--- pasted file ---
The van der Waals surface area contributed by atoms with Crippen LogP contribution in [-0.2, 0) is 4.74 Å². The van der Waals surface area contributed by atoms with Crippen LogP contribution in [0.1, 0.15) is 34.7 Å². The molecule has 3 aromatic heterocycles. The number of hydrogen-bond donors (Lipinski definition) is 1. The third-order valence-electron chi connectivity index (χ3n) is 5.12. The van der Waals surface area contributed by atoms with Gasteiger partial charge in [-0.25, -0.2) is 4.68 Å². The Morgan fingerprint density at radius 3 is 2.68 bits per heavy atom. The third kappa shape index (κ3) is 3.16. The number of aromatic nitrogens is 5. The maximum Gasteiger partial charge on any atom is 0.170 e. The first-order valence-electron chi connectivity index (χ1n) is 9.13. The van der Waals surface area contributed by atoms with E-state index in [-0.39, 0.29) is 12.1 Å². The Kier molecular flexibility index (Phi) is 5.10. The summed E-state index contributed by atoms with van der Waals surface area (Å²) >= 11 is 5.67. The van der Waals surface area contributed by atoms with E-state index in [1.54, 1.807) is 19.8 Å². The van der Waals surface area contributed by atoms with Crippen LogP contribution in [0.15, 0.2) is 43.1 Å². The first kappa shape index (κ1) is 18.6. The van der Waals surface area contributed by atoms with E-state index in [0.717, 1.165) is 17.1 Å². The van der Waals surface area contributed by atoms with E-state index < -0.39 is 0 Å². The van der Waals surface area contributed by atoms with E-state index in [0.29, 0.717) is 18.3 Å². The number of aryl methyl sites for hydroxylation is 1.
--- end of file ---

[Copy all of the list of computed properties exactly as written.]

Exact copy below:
The van der Waals surface area contributed by atoms with Crippen LogP contribution in [-0.2, 0) is 4.74 Å². The van der Waals surface area contributed by atoms with Crippen LogP contribution in [0.1, 0.15) is 34.7 Å². The molecule has 3 aromatic heterocycles. The number of hydrogen-bond donors (Lipinski definition) is 1. The third-order valence-electron chi connectivity index (χ3n) is 5.12. The van der Waals surface area contributed by atoms with Gasteiger partial charge in [-0.25, -0.2) is 4.68 Å². The Morgan fingerprint density at radius 3 is 2.68 bits per heavy atom. The third kappa shape index (κ3) is 3.16. The number of aromatic nitrogens is 5. The maximum Gasteiger partial charge on any atom is 0.170 e. The first-order valence-electron chi connectivity index (χ1n) is 9.13. The van der Waals surface area contributed by atoms with E-state index in [-0.39, 0.29) is 12.1 Å². The Kier molecular flexibility index (Phi) is 5.10. The summed E-state index contributed by atoms with van der Waals surface area (Å²) >= 11 is 5.67. The van der Waals surface area contributed by atoms with E-state index in [1.54, 1.807) is 19.8 Å². The van der Waals surface area contributed by atoms with Crippen LogP contribution in [0.15, 0.2) is 43.1 Å². The first kappa shape index (κ1) is 18.6. The van der Waals surface area contributed by atoms with E-state index in [0.717, 1.165) is 17.1 Å². The van der Waals surface area contributed by atoms with E-state index < -0.39 is 0 Å². The van der Waals surface area contributed by atoms with E-state index in [0.29, 0.717) is 18.3 Å². The number of aryl methyl sites for hydroxylation is 1.